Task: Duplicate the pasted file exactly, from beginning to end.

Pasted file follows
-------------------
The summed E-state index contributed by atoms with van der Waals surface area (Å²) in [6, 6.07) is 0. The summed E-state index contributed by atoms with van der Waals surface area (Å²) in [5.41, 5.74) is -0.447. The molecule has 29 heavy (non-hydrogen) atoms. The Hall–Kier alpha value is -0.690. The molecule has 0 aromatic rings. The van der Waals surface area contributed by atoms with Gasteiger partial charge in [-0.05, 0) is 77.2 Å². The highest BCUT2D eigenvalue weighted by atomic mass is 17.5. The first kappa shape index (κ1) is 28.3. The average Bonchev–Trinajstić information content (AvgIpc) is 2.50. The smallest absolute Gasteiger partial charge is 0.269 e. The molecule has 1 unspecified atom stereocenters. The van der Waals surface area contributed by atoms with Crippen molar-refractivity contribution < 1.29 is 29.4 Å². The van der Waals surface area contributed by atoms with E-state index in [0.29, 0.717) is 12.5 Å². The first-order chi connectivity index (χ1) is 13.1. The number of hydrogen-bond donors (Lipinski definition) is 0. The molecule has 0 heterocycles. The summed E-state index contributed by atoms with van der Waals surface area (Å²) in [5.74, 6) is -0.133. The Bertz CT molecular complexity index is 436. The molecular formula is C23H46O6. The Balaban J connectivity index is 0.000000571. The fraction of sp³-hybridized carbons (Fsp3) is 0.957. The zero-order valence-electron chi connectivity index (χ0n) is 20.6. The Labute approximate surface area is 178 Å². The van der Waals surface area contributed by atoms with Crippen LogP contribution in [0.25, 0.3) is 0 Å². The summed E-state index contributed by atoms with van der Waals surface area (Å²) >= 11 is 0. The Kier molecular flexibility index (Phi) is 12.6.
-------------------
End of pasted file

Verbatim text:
The summed E-state index contributed by atoms with van der Waals surface area (Å²) in [6, 6.07) is 0. The summed E-state index contributed by atoms with van der Waals surface area (Å²) in [5.41, 5.74) is -0.447. The molecule has 29 heavy (non-hydrogen) atoms. The Hall–Kier alpha value is -0.690. The molecule has 0 aromatic rings. The van der Waals surface area contributed by atoms with Gasteiger partial charge in [-0.05, 0) is 77.2 Å². The highest BCUT2D eigenvalue weighted by atomic mass is 17.5. The first kappa shape index (κ1) is 28.3. The average Bonchev–Trinajstić information content (AvgIpc) is 2.50. The smallest absolute Gasteiger partial charge is 0.269 e. The molecule has 1 unspecified atom stereocenters. The van der Waals surface area contributed by atoms with Crippen molar-refractivity contribution < 1.29 is 29.4 Å². The van der Waals surface area contributed by atoms with E-state index in [0.29, 0.717) is 12.5 Å². The first-order chi connectivity index (χ1) is 13.1. The number of hydrogen-bond donors (Lipinski definition) is 0. The molecule has 0 heterocycles. The summed E-state index contributed by atoms with van der Waals surface area (Å²) in [5.74, 6) is -0.133. The Bertz CT molecular complexity index is 436. The molecular formula is C23H46O6. The Balaban J connectivity index is 0.000000571. The fraction of sp³-hybridized carbons (Fsp3) is 0.957. The zero-order valence-electron chi connectivity index (χ0n) is 20.6. The Labute approximate surface area is 178 Å². The van der Waals surface area contributed by atoms with Crippen LogP contribution in [0.25, 0.3) is 0 Å². The summed E-state index contributed by atoms with van der Waals surface area (Å²) >= 11 is 0. The Kier molecular flexibility index (Phi) is 12.6.